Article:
How-to Take a Workplace Accident Case to Court

Every day that you go to work, you expect to do the same tasks or similar tasks and clock out at the end of the day. When your employer asks you to do things that are not safe or allows others to engage in unsafe practices, you may go home with a broken bone, a concussion or a more serious injury. Though you can file a worker’s compensation case because of that injury, you may have the chance to sue in court for compensation too. You will first need to determine if your case meets any of the standards for a lawsuit.

Filing a Compensation Claim First

Before you can file a lawsuit, you need to file a worker’s compensation claim first. If you do not do this, the judge may think that you just want to make money and that you were not really injured or not injured to the extent that you claim. To file a claim, you will need to show proof that the injury occurred while at work and that you saw at least one medical professional who diagnosed your injury. This is a temporary way to get the compensation that you need until you recover and can go back to work.

When You Can File a Lawsuit

Though many states will not let you file a lawsuit against your employer, you may have the chance to file a lawsuit against anyone attached to the case. You can file a suit against the manufacturer of a defective product that you used at work or the supplier of a chemical that made you sick at work. If your employer acted in a negligent or deliberate manner, you may have the chance to file a personal lawsuit against that individual. These cases can involve an employer who knowingly makes you use broken products or demands that you do tasks without the proper safety equipment.

Employer Refuses to Respond or Help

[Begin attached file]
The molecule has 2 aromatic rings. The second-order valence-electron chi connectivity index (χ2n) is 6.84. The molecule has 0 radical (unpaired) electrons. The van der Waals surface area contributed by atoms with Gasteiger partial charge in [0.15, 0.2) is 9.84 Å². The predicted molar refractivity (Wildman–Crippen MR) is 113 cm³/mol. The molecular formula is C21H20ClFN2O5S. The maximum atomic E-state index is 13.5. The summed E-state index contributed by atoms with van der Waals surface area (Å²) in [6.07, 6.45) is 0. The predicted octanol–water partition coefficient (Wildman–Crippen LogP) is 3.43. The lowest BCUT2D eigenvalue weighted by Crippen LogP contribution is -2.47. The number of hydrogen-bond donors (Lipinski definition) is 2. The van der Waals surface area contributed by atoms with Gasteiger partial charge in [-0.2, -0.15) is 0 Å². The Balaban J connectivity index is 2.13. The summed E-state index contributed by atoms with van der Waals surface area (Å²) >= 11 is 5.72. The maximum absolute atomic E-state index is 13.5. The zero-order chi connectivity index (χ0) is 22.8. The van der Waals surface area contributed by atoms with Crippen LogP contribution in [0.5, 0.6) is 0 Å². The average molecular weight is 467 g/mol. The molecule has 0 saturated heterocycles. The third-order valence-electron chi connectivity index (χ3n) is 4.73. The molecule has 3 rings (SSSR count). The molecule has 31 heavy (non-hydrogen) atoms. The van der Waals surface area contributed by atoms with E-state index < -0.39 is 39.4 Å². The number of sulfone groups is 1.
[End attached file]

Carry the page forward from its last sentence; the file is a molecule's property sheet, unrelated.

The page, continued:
You may also have the right to file a lawsuit because your employer refuses to respond to the worker’s compensation claim that you filed or because your employer outright refuses to help. The agencies that handle these cases will contact the employer and ask questions about your claim, including when the incident occurred and if there were any witnesses to the accident. You may ask your attorney to contact the employer as well. If the employer refuses to respond or denies that the accident happened at work, you may need to sue for compensation.

Document Injury

Before meeting with an attorney or filing a claim, you need to document your injury. The court requires proof that the injury occurred in the workplace or while doing a task for work and that you sought medical help. It’s helpful to ask for a copy of the hospital report if you went to the emergency room or a report from your primary care physician. If you see any specialists for care and treatment, you’ll want reports from them too. An attorney will ask for any other proof that you have such as an incident report filed at work or the names of any witnesses.

Find an Attorney

Filing a worker’s compensation claim on your own is very hard, which is why many injured parties hire attorneys. Look for personal injury attorneys in your area who understand this process and have experience with these claims. Many attorneys offer a free consultation that lets you learn more about what you will need to do. This consultation also lets you see how comfortable you feel working with that attorney and if you would prefer a different lawyer.

Settle Case

Though your attorney may file a lawsuit, the attorney may also contact your employer and ask about settling out of court. Many employers will agree to a settlement because they do not want to go to court and risk losing more money. Their insurers will typically pay out the money in that settlement. You also have the option of settling the case after it goes to court but before the judge makes a final ruling.

Though some people claim that you cannot file a lawsuit against an employer, you can work with an attorney to file a worker’s compensation claim and then move forward with a lawsuit if needed.

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